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Compressor Testing?

Parts were ordered on 8-14-06.........I got the package from today/8-18-06. And, I picked up the A/c tool (Shamaal's pic) from Harbor Freight.

Won't have time to work on the Explorer for awhile.

Anyway, I gotta make sure the parts are correct........the inked numbers, stuck onto the parts, don't correspond to the invoice numbers..........crossing my fingers that they sent the correct stuff.

Aloha, Mark

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Me? I'd flush the condensor while I am at it.

I called, and went over the numbers.......the delivered stuff, are the correct parts. So I plan on working on it next Sun/Mon.

I plan to change out the parts myself and hook it all up. Then, take it down to get it professionally vacuumed and R-134a re-filled. I asked, "How long was the window of opportunity, as the accumulator would be hooked up, but air would be in the system (though all hoses connected)". I don't want to ruin the new accumulator.

He said, "Get it re-charged, as soon as possible.........but, no more than a week."

Is it true (up to a week)? Or should I be worried, if I don't get it done w/in 24 hours?

Aloha, Mark

The accumulator dessicant only holds a few drops of water.... and sucks it from the air. Wait til you are close to being ready and put it in last.... his advice is good, but I'd do it in 24 hrs in a humid environment.

ps. it is not "vacuumed", it is evacuated. Nothing is vacuumed like a carpet, just all the air is removed. HUGE difference. Imagine is a huge dome was placed over your house and all the air slowly sucked out until there was a total vacuum. Would you consider your carpets vacuumed in that scenario? Obviously no, and this is what evacuating an AC system is like.

Sorry, last weekend I spent..........cutting down two trees in the yard.........And, with the end of Summer almost here (Labor Day Weekend)......I guess, this project will have to wait.

Spend some time w/ family before school starts know how that goes.

Aloha, Mark

*******UP DATE********

Spent about 12 hours yesterday (9-10-06) working on the Ac replacement parts project........what a PIA, removing the evaporator was.

Why so long? Well, I did get side tracked.......checked the battery and added water........R/R the passenger side spark plugs (access was great).........and noticed that my brake caliper slide pin was making it's way out by itself (ohhhh nooooo). Wasted about 45 min on removing an elec. connection plug (w/ additional red lock along......doom on the FORD engineer). And about an hour on a part that disappeared.......found it hung up on the frame rail......just "tired, I guess."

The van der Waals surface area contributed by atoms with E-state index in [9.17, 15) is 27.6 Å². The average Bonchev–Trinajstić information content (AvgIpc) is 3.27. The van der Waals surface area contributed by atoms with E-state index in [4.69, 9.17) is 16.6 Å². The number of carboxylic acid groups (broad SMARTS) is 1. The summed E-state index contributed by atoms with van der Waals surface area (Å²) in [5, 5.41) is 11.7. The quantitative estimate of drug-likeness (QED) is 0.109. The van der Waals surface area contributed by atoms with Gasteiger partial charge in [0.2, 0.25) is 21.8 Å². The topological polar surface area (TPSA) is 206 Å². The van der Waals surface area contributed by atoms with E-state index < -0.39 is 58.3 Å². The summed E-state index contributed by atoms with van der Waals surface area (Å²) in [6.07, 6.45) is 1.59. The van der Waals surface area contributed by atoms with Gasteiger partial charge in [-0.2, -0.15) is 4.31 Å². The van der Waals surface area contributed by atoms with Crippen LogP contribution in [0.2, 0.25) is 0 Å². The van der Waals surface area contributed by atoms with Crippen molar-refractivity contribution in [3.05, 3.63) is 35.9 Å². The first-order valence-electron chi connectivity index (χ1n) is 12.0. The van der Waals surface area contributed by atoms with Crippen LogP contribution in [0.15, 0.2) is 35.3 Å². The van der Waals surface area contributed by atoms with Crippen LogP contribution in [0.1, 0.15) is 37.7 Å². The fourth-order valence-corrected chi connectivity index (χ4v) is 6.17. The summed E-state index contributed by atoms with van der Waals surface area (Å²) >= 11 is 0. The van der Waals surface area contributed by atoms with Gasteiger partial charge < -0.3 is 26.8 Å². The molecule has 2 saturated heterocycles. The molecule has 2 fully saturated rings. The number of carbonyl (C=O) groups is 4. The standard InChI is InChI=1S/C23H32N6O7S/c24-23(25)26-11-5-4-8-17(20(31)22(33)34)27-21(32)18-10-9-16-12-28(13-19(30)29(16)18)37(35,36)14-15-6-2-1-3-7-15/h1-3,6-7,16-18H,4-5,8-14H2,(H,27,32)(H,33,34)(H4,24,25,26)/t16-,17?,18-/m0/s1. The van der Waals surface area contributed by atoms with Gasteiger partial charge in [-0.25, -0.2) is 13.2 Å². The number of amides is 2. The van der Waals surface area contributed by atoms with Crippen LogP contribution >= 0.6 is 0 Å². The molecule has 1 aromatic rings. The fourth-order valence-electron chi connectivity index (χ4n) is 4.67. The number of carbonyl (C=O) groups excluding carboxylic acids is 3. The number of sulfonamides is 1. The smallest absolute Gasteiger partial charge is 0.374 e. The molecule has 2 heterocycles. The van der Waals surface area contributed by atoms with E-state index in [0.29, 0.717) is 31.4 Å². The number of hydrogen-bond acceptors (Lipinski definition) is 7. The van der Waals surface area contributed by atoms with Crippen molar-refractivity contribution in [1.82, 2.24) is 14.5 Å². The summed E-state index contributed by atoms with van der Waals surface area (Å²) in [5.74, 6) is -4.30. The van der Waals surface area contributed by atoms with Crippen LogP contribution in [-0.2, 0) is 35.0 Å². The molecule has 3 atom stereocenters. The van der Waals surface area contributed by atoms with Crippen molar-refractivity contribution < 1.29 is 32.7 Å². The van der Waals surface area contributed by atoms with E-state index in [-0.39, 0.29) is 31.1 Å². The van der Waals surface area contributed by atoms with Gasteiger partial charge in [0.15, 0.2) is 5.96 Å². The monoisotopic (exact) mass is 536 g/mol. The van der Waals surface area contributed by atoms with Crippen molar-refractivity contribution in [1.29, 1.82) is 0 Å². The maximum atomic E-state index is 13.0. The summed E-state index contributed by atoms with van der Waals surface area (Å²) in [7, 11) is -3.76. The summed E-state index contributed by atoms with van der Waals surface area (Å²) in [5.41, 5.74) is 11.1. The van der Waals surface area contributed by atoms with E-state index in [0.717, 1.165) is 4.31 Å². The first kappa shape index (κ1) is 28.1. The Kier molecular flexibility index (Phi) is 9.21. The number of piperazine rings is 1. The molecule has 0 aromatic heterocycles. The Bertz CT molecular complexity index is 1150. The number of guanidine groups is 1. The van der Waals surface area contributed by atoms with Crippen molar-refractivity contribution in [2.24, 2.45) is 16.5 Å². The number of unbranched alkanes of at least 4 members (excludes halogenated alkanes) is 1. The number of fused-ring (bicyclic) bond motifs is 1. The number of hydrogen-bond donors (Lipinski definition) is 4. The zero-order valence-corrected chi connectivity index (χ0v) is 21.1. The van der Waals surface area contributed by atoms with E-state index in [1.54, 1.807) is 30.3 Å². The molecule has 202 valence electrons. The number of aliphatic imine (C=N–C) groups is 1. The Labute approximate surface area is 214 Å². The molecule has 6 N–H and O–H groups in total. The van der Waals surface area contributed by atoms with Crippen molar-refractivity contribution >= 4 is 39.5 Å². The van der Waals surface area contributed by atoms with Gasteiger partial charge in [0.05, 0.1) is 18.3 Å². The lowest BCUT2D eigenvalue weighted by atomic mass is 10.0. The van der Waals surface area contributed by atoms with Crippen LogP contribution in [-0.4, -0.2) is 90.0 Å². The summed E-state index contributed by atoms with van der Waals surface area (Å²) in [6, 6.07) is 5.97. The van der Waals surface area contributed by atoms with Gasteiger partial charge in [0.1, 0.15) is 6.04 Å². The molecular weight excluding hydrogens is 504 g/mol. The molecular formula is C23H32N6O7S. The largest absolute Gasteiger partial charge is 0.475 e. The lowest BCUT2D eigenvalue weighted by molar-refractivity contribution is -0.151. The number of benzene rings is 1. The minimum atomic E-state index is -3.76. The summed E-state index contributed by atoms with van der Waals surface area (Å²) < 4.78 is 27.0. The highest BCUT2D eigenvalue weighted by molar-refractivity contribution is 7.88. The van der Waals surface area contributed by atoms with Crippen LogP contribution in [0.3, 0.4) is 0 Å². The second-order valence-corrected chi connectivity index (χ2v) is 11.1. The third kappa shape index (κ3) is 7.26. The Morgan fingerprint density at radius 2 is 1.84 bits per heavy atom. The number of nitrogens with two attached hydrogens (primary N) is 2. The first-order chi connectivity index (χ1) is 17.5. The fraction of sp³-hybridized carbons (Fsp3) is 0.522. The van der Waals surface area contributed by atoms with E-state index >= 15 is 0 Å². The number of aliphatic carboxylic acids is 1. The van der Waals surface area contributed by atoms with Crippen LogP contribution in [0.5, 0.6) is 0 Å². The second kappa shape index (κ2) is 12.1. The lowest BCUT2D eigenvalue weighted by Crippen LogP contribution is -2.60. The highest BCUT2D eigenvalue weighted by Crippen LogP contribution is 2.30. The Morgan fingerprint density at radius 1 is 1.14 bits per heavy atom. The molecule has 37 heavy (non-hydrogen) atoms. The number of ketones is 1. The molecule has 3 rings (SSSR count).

I'm almost done..........just gotta get the accumulator back in.........I need to get down to the parts store.......will be back later to up date.

Also, gotta contact my Ac guy..........see if he'll be available to evac and re-charge it later this afternoon.

Aloha, Mark

Just in time for the cold weather :D


I wanted to ask about A/c oil (PAG100)..........from the Haynes book it says:

Compressor oil:
drain old compressor oil and mesaure
If <3 oz......add 3 oz.
If 3-5 oz.....add that amount plus 1 oz.
If >5 oz......add only that amount

Evaporator oil:
Add 3 oz to the new evaporator

Accumumator oil
Remove schrader valve, drain old oil and measure.......add equal amount plus 2 oz.


I figure that the old parts have some (very little) oil left coating the walls of various components. So, went like this:

Drained......not even 1 tablespoon came, I put 4 oz in the new compressor.

Again, not even 1, I just added 3 oz.

Took off the schreader and drained about 1-1/4, I'm planning on putting in, I guess 3 oz.

So, a total of 10 oz of new oil for the system (w/o the condenser change) I didn't/couldn't find a TOTAL OIL amount, listed for this A/c system.......I'm worried about over doing it with oil.